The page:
The fraudulent account scandal at Wells Fargo has been making U.S. national headlines for months, with no end in sight. If you haven't kept up with the story since the beginning, it's worth backing up to get a fuller context for what has happened, and what is still to come.
How did this all start?
For years, Wells Fargo has been known in banking circles as a having an extremely aggressive sales culture. For years, the bank's management would say it doesn't have branches; it has “stores.” And up until this year, Wells Fargo management highlighted its so-called “cross-sell ratio,” which is the number of accounts or other services a Wells Fargo customer typically had at the bank. Wells was aiming for as many as eight financial “products” per household. In context, most big banks aim to have two to three per customer.
Early problems with Wells Fargo's sales-focused culture date back to at least 2002, according to the board of directors' report released Monday, much earlier than had been previously reported. The board found a branch in Colorado was issuing debit cards to customers without their consent, and branch management encouraged the behavior.
While the investigation found that Wells fired several employees at that branch, the sales problems did not stop, largely due to the intense sales pressure upper management placed on branch managers and employees to make their numbers each day.
How bad was it?
Since at least 2011, according to authorities, Wells Fargo employees opened as many as 2 million unauthorized checking and credit card accounts in nearly every state it does business. But most of the bad behavior happened in Sunbelt states like California, Arizona and Florida. Employees also created fake email addresses for customers to sign them up for online banking, even if they did not want nor need it.
How did management react?
For a lack of a better description, management appeared to not care that employees were opening duplicate accounts or issuing products to customers that they did not want, as long as employees were making their numbers. Pam Conboy, who was the regional president for Wells Fargo's Arizona business, actually encouraged duplicate accounts and that Carrie Tolstedt, the head of Wells Fargo's entire consumer banking business, held Conboy as a model of success in the company.
As the problems with Wells' sales culture ballooned, management still remained callous to the problems or even actively worked to hide it. The board did not know Wells had fired 5,300 employees for unethical sales practices until it came out in news reports.
In a statement, Tolstedt lawyers said they disagreed with the board's conclusions that she was heavily responsible for the sales culture problems at Wells.
When did this story become national news?
An investigation by The Los Angeles Times in 2013 found that employees had been opening up multiple accounts for customers in order to make their sales goals. That investigation eventually led to the Los Angeles City Attorney's Office to file a lawsuit against Wells for its sales practices, which in turn caught the attention of federal authorities, most notably the Consumer Financial Protection Bureau and the Office of the Comptroller of the Currency.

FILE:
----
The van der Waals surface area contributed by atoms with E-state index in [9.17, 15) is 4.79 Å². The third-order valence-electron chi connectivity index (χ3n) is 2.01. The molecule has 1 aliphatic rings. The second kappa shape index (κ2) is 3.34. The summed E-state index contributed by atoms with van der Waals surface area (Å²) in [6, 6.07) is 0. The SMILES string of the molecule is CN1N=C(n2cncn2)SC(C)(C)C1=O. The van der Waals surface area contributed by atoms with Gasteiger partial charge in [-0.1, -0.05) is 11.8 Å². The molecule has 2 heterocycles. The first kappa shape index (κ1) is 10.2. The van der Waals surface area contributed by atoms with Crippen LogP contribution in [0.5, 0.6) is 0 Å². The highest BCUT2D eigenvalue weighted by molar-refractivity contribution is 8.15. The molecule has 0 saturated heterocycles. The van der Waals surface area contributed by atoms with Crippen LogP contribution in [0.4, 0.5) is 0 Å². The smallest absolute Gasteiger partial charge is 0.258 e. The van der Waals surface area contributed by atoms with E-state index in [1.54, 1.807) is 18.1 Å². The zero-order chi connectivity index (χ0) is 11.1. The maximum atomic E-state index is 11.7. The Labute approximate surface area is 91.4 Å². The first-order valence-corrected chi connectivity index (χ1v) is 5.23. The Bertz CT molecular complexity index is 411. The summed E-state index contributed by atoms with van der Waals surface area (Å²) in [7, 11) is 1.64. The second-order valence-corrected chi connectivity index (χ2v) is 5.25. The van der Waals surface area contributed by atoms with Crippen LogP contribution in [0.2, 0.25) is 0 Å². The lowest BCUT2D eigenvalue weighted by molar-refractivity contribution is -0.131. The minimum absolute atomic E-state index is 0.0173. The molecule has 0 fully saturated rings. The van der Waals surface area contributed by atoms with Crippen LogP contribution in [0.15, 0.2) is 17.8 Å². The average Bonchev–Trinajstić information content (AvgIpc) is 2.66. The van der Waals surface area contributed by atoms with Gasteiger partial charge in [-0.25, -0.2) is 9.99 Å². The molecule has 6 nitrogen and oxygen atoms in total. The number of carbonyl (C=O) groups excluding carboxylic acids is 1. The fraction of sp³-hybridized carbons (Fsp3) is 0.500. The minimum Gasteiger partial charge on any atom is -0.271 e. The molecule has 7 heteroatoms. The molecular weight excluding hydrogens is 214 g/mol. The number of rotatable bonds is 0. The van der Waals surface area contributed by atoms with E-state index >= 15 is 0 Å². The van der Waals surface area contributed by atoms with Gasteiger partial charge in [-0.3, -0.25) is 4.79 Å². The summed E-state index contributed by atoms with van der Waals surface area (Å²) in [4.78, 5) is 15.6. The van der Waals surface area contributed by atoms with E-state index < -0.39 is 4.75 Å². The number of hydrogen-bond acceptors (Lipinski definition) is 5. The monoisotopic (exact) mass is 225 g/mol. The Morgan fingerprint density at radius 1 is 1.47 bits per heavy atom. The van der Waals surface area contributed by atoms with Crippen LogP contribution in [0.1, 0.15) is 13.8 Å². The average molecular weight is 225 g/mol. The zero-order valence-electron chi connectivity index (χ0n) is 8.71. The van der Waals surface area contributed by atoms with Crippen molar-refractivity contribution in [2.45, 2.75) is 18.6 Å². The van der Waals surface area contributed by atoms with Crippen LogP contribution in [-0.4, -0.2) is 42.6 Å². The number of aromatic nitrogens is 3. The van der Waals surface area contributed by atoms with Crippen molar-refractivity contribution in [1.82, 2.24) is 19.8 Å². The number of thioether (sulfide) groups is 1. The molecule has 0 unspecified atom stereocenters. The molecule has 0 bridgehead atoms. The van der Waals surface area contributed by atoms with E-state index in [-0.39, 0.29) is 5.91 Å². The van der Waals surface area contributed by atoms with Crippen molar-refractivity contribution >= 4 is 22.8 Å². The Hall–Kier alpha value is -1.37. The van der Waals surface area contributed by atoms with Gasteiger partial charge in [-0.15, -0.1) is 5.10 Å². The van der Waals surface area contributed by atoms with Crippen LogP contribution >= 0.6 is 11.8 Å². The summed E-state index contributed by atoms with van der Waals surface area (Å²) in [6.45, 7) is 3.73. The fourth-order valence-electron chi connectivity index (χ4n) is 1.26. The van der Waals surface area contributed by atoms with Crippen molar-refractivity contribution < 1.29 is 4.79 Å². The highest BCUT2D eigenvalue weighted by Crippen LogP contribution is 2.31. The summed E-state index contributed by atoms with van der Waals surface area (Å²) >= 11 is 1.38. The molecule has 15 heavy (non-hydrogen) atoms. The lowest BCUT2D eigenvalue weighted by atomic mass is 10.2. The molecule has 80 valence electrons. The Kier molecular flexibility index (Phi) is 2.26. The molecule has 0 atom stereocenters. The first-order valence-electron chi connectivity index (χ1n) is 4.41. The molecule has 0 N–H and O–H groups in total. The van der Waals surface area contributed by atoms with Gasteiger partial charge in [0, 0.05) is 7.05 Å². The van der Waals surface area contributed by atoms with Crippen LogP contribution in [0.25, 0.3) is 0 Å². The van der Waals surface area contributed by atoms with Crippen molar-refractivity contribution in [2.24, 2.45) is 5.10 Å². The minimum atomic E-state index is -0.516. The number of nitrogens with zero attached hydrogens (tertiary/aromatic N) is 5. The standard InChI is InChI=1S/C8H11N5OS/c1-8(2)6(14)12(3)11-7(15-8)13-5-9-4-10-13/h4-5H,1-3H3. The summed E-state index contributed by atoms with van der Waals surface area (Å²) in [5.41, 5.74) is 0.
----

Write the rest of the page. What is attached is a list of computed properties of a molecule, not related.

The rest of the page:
The CFPB and OCC, as well as the LA Attorney's Office, fined Wells Fargo $185 million and found the problems reported by the LA Times were actually a nationwide issue for Wells Fargo.
The news became an unmitigated crisis for Wells in the next few weeks. Then-CEO John Stumpf was dragged in front of both the Senate and House of Representatives to testify, where politicians on both sides of the aisle called for criminal charges to be brought against the bank and its executives. Stumpf stepped down in late October.
What has Wells done since the scandal broke?
Wells has gotten rid of sales goals and redid how it pays its employees to focus less on opening checking accounts and more on how those bank accounts are actually used. The board of directors has clawed back more than $180 million in pay and bonuses to former CEO John Stumpf, Tolstedt, current CEO Tim Sloan and others.
The bank has also been calling its tens of millions of customers to ask whether they authorized the creation of those accounts. It has been refunding fees that would have been paid on those accounts and, lastly, it is working to fix the credit scores of any customers who may have had a credit card opened in their name without authorization.
Oh, and the bank stopped referring to its branches as “stores.”
What comes next?
Wells Fargo has several outstanding investigations pending, including Congressional investigations, lawsuits by states and consumer groups, as wells as possibly the Department of Justice. There is a chance that the Justice Department could bring federal charges against Wells, but that is still not clear.
The Comptroller of the Currency's Office is currently investigating the sales cultures at each of the large banks, with that investigation expected to last at least through the summer. The OCC's goal is to see whether the problems at Wells were isolated.